Banking comes under threat from the Internet

Comment

Is retail banking as we know and hate it basically finished, caput, over the hill, obsolete and dead? Perhaps not quite yet but certainly that is the implication of yesterday's announcement from the Royal Bank Scotland of Britain's first fully fledged Internet bank. Quicker, more convenient, and above all, far less costly, Internet banking is the future. According to recent research from Booz Allen & Hamilton, the management consultants, up to 16 per cent of US households will be using Internet banking by the turn of the century.

Furthermore, because these people will be drawn mainly from upper-income brackets, they could account for perhaps as much as 30 per cent of retail banking profitability. The only restraint on growth is that of PC and AppleMac ownership.

Don't get too carried away yet, however. Royal Bank's Internet facility is for the time being only for anoraks. Far from being cheaper than traditional banking, it is more expensive. Royal is planning an extra charge for those who sign up to the new service, on top of all the other charges normally associated with a personal bank account. Indeed, the only apparent advantage of Royal's Internet bank as it stands over telephone banking is that the seasoned traveller will be able to transact banking business via their lap-top for the price of a local phone call, rather than having to fork out the full long-distance charge.

None the less, it is a start, and Royal Bank should perhaps be congratulated for beating the English clearers to the mark. First Bank of Scotland with Sainsbury, now Royal Bank with Internet banking - the Scots seem to be leading their larger rivals south of the border at the cutting edge of banking developments. For Internet banking to take off, however, it requires a new player to enter the market capable of reflecting the dramatically lower costs of the Internet in its charging structure. That, or for an established bank to set up a ring-fenced Internet banking operation, like Midland with its telephone banking set-up, First Direct.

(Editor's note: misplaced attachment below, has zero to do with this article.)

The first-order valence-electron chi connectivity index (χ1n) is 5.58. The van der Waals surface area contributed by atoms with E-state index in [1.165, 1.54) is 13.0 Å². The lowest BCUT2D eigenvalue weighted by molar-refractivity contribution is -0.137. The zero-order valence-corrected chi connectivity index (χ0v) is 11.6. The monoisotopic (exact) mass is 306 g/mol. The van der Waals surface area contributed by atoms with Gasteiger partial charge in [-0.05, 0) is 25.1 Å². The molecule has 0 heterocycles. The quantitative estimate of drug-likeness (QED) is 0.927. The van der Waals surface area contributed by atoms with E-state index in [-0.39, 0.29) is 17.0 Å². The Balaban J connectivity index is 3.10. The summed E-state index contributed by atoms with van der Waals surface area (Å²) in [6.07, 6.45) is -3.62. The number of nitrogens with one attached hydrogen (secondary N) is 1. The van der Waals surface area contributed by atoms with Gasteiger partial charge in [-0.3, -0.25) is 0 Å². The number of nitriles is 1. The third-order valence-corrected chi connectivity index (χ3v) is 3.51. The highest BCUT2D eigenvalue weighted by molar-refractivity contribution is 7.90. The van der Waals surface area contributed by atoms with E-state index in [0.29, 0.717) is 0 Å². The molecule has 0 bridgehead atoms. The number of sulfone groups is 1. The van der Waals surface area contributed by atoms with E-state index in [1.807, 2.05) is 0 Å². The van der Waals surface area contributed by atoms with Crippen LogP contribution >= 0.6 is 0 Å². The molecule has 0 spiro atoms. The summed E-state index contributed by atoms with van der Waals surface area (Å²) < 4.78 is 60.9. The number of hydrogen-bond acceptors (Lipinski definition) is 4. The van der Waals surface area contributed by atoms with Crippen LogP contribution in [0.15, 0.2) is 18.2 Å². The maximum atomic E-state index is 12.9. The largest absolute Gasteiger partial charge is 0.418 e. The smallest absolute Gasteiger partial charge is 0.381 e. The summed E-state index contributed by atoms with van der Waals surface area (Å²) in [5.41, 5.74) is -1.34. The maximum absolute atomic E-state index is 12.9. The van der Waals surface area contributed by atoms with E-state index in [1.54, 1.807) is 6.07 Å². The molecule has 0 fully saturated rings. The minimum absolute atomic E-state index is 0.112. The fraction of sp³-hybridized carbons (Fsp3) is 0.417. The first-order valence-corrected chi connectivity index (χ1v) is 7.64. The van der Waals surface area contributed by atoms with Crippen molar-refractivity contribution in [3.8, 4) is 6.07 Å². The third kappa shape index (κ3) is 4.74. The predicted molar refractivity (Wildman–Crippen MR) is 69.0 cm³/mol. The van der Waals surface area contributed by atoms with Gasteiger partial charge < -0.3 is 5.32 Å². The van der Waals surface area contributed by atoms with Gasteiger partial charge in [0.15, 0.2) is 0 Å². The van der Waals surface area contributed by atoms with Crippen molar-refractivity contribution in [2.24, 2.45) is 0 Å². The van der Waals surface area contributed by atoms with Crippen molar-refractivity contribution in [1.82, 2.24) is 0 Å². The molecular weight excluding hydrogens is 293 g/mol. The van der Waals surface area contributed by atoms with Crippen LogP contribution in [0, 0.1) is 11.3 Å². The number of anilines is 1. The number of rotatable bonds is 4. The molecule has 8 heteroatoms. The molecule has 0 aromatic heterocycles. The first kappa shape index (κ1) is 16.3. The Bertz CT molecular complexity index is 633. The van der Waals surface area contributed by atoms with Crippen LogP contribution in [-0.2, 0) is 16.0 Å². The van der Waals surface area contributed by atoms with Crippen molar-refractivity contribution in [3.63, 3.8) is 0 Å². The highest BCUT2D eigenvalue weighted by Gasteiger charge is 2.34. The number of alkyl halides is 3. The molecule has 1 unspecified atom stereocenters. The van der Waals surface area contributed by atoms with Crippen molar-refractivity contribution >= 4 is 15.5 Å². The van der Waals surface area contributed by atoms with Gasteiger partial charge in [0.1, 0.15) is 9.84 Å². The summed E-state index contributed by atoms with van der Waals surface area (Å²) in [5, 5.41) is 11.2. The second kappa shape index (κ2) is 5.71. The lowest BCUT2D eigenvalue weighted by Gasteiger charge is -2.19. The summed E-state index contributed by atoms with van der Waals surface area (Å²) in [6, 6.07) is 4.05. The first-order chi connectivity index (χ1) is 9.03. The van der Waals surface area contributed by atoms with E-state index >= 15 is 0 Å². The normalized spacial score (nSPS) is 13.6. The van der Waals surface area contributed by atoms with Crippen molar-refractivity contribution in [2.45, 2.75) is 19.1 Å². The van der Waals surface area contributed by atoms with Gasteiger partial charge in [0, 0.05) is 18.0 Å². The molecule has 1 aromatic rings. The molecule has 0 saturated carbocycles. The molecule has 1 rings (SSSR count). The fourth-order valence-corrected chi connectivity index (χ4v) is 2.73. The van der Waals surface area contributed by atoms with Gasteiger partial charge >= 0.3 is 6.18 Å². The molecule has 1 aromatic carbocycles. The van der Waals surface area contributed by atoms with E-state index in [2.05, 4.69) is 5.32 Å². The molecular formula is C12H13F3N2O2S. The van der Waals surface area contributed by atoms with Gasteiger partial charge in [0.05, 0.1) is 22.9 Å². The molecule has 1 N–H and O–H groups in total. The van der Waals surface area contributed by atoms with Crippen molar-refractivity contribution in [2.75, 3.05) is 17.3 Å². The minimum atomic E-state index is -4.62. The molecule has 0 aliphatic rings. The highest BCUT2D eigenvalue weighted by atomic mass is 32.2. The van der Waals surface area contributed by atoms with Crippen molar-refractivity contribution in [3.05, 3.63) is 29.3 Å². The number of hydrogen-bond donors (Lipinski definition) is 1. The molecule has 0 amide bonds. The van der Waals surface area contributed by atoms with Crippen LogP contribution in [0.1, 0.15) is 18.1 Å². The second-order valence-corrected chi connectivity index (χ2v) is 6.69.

The difficulty of Internet banking for the traditional players is that it only adds to costs, it is yet another service they are obliged to offer customers alongside branch and telephone banking.

According to Booz Allen, the average cost per banking transaction through the branch network is 60p. With telephone banking it is 35p. The cost through traditional computer banking is 17p. And then there's the Internet - just 8p. The cost-to-income ratio of the best of the high street banks is around 50 per cent. With a pure Internet bank it could be as low as 15 per cent. Unencumbered by the high-cost branch network and infrastructure of the traditional banks, the pure Internet bank can undercut with abandon.

Nor are the extraordinary cost advantages of Internet banking the only thing the traditional high street banks have to fear. In theory, Internet banking allows services presently bolted together under one roof to be unbundled, allowing the customer to become promiscuous with his business. It might be possible, for instance, to chase the best deposit and borrowing rates automatically. Banks would lose their proprietary grip on their customer base. Instead the financial profile of customers would become the property of middle-men and software providers, with the result that banks would have to compete genuinely for business and custom. Retail banking would become much more like wholesale banking.